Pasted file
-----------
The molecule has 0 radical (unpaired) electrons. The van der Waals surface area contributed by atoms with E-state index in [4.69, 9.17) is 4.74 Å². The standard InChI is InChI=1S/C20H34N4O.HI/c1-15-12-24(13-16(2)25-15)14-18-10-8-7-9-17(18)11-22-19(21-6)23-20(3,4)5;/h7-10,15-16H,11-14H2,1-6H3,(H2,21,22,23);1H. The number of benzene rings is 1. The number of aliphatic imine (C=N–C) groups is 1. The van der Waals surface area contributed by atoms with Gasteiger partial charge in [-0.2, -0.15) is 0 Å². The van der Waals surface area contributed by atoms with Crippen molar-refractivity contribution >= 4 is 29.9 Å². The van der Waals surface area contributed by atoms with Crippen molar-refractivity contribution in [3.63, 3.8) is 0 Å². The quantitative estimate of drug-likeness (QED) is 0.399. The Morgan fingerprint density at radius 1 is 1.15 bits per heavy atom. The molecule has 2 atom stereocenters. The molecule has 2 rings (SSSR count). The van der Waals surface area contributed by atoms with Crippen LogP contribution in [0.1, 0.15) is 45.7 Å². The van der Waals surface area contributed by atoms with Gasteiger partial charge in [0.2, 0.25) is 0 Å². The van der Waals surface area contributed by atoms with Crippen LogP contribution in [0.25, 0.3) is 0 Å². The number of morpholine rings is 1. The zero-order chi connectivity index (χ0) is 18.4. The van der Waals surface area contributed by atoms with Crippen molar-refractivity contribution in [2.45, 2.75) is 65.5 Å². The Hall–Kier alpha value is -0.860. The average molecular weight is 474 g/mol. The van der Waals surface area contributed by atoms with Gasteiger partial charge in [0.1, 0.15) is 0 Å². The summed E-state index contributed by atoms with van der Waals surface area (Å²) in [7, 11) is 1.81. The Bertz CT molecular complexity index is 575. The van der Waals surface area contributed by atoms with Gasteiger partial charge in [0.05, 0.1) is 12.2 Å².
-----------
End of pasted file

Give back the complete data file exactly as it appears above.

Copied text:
The molecule has 0 radical (unpaired) electrons. The van der Waals surface area contributed by atoms with E-state index in [4.69, 9.17) is 4.74 Å². The standard InChI is InChI=1S/C20H34N4O.HI/c1-15-12-24(13-16(2)25-15)14-18-10-8-7-9-17(18)11-22-19(21-6)23-20(3,4)5;/h7-10,15-16H,11-14H2,1-6H3,(H2,21,22,23);1H. The number of benzene rings is 1. The number of aliphatic imine (C=N–C) groups is 1. The van der Waals surface area contributed by atoms with Gasteiger partial charge in [-0.2, -0.15) is 0 Å². The van der Waals surface area contributed by atoms with Crippen molar-refractivity contribution >= 4 is 29.9 Å². The van der Waals surface area contributed by atoms with Crippen molar-refractivity contribution in [3.63, 3.8) is 0 Å². The quantitative estimate of drug-likeness (QED) is 0.399. The Morgan fingerprint density at radius 1 is 1.15 bits per heavy atom. The molecule has 2 atom stereocenters. The molecule has 2 rings (SSSR count). The van der Waals surface area contributed by atoms with Crippen LogP contribution in [0.1, 0.15) is 45.7 Å². The van der Waals surface area contributed by atoms with Gasteiger partial charge in [0.2, 0.25) is 0 Å². The van der Waals surface area contributed by atoms with Crippen LogP contribution in [0.25, 0.3) is 0 Å². The number of morpholine rings is 1. The zero-order chi connectivity index (χ0) is 18.4. The van der Waals surface area contributed by atoms with Crippen molar-refractivity contribution in [2.45, 2.75) is 65.5 Å². The Hall–Kier alpha value is -0.860. The average molecular weight is 474 g/mol. The van der Waals surface area contributed by atoms with Gasteiger partial charge in [0.1, 0.15) is 0 Å². The summed E-state index contributed by atoms with van der Waals surface area (Å²) in [7, 11) is 1.81. The Bertz CT molecular complexity index is 575. The van der Waals surface area contributed by atoms with Gasteiger partial charge in [0.05, 0.1) is 12.2 Å².